Bringing a little bit of New York comic book colour to the Marc Jacobs watch line, this special edition 10th anniversary piece is so cool it has lightning bolts for hands and eschews numbers almost altogether. In their place, we get a funky stencilled skull design - less practical, but oodles more fashionable, dahling.
Link: Marc Jacobs Watches
Blacker as a particularly black night, the Black Ion Plated Chronograph is crafted entirely from black steel, from the bezel to the strap. There's also three chronographs lurking behind the mineral crystal face - some squinting may be required.
Link: Michael Kors
Inspired by the full-sized clocks in Swiss railway stations, the Mondaine Railway Evo is as minimalist a watch as you can get without removing the hands. Powered by a quartz movement, the iconic black-on-white design and red second hand has graced the London Design Museum and New York's Museum of Modern Art, and now your wrist.
Link: Mondaine Watches
A funky, retro-looking timepiece available in a range of day-glo colours, the Newton uses two rotating dots in place of hands (a big one for hours, a little one for seconds) and an LED to light up the face. While it might look light-hearted, under the hood its powered by a Swiss quartz movement for all the accuracy you'd expect from a watch that looks like it was designed on Tracey Island.
Link: Nixon Watches
The only modular watch on the list, the Nooka Zub 40 offers the discerning geek a choice of four coloured wrist bands and watch faces for some truly gaudy possibilities.
Link: Nooka Watches
What's cooler, astronauts or James Bond? It's the stuff playground arguments are made of, but when it's a toss up between Omega's Speedmaster moonwatch or the timepiece flaunted by Britain's sheckshiest shecret agent, we reckon its an even match. Features a sapphire crystal face for scratch resistance and a body waterproof to 600m. Does not feature a laser or remote detonator.
If you're popping off for a weekend jaunt into space, best be punctual about it. The Omega Speedmaster was the first watch on the moon, sported by the crew of Apollo 11 and of every NASA space flight since. In its fifty year career its had only minimal updates from the original steel-bodied Speedmaster, making this about as close as you're likely to get to your own small step for man.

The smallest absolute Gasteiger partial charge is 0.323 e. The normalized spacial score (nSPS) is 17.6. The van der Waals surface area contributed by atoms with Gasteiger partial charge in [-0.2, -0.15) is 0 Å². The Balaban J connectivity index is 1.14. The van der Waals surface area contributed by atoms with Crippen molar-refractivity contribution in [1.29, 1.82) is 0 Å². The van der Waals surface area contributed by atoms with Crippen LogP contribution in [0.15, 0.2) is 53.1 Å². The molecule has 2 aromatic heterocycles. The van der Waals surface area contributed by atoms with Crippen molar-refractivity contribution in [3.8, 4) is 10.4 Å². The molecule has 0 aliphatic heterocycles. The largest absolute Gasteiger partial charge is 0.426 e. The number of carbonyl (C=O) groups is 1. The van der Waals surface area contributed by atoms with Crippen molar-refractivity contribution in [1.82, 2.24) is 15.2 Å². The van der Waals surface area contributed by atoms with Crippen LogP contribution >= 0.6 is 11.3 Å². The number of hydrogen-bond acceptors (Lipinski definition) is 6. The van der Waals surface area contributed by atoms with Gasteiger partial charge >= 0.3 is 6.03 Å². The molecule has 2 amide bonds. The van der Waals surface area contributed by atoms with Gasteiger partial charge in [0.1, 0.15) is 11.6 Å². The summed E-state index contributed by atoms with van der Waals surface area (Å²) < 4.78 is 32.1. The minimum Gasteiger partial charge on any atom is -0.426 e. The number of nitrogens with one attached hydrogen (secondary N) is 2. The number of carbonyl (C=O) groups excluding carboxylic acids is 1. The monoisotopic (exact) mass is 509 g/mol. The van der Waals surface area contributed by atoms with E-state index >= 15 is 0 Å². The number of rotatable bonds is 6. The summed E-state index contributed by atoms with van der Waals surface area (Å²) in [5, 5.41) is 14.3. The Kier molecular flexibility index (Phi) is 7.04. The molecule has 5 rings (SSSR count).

Link: Omega Watches
Limited to just 3000 pieces, Oris' Bob Dylan tribute watch offers a stainless steel square case and a sapphire crystal front covering the silver signature of the man himself. But that's not all: as an extra incentive, Oris will also throw Bob Dylan's signature instrument - a Hohner Marine Band harmonica.
Link: Oris Watches
And now the wildcard; the watch with a pricetag to make oligarchs wince and sheikhs shake. At a staggering 1.5 million dollars, the Sky Moon Tourbillon calls itself the "world's most complicated watch", with 686 parts and a whole other face on the back of the casing for keeping track of the moon's phases. Alternatively, spend the money on a subscription to T3 for 24,030 years - you won't believe the watches we're reviewing in our 288,557th issue.
Link: Patek Phillipe
Powered by the sun's rays (the face is one big solar panel), the guru of Brit style Paul Smith reportedly took inspiration from bicycle spokes to come up with this latest word in horological design. Comes with a red and black rubber strap and - of course - the Paul Smith signature on the face.
Link: Paul Smith Watches
Another timekeeper straight off the set of Blade Runner, Phillipe Starck's Unisex Digital Watch has the honour of being the only watch on our list without a proper watch face. Instead, the LED time display emanates eerily from the watch's resin case. Phillipe Starck? Tony Stark, more like.
Link: Phillipe Starck
Hewn from solid titanium, Porsche's traditionally understated design is all present and correct on its P'6530 chronograph. As sleek as it is hardy (the face is, of course, sapphire crystal), it's water resistant to 60m, but would-be owners will have to get in quick - Porsche are releasing just 911 pieces, in honour of the original Porsche chronograph's 30th anniversary.
Link: Porsche Design
Pioneering the current fashion for ceramics in watch design, the Rado Ceramica is ceramic right down to the strap. Rock-hard construction aside, there's three chronographs on the face and the strap and back are specially treated for comfort on the wrist.
Link: Rado Ceramica
Before Omega started looking into sending watches into space, the bods at Rolex had a more humble goal: to create the first water resistant watch. Invented in 1926, Brit swimmer Mercedes Gleitze swam the channel in ten hours wearing a Rolex Oyster in 1927, and it's been the darling of big business types and shady internet resellers ever since.